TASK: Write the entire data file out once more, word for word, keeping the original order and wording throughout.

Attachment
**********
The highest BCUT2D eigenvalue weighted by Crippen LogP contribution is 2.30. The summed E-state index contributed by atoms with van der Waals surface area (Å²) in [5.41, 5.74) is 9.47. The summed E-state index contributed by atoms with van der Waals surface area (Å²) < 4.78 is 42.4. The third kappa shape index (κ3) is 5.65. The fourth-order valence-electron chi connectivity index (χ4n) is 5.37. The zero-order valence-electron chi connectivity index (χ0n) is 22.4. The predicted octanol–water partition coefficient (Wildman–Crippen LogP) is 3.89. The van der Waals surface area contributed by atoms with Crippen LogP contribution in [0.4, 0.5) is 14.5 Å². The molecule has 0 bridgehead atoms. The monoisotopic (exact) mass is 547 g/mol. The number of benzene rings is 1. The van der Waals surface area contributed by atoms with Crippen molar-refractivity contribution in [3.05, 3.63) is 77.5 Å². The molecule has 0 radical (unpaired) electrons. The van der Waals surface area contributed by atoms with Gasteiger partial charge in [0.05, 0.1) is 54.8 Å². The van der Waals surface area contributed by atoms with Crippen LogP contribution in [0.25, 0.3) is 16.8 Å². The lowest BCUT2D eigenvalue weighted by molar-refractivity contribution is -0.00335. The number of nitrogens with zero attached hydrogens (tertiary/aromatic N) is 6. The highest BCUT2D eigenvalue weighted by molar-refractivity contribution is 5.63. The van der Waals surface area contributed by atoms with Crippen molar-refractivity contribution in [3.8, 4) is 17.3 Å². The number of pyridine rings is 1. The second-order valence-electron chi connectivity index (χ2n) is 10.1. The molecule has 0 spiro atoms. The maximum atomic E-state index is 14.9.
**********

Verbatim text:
The highest BCUT2D eigenvalue weighted by Crippen LogP contribution is 2.30. The summed E-state index contributed by atoms with van der Waals surface area (Å²) in [5.41, 5.74) is 9.47. The summed E-state index contributed by atoms with van der Waals surface area (Å²) < 4.78 is 42.4. The third kappa shape index (κ3) is 5.65. The fourth-order valence-electron chi connectivity index (χ4n) is 5.37. The zero-order valence-electron chi connectivity index (χ0n) is 22.4. The predicted octanol–water partition coefficient (Wildman–Crippen LogP) is 3.89. The van der Waals surface area contributed by atoms with Crippen LogP contribution in [0.4, 0.5) is 14.5 Å². The molecule has 0 bridgehead atoms. The monoisotopic (exact) mass is 547 g/mol. The number of benzene rings is 1. The van der Waals surface area contributed by atoms with Crippen molar-refractivity contribution in [3.05, 3.63) is 77.5 Å². The molecule has 0 radical (unpaired) electrons. The van der Waals surface area contributed by atoms with Gasteiger partial charge in [0.05, 0.1) is 54.8 Å². The van der Waals surface area contributed by atoms with Crippen LogP contribution in [0.25, 0.3) is 16.8 Å². The lowest BCUT2D eigenvalue weighted by molar-refractivity contribution is -0.00335. The number of nitrogens with zero attached hydrogens (tertiary/aromatic N) is 6. The highest BCUT2D eigenvalue weighted by molar-refractivity contribution is 5.63. The van der Waals surface area contributed by atoms with Crippen molar-refractivity contribution in [3.8, 4) is 17.3 Å². The number of pyridine rings is 1. The second-order valence-electron chi connectivity index (χ2n) is 10.1. The molecule has 0 spiro atoms. The maximum atomic E-state index is 14.9.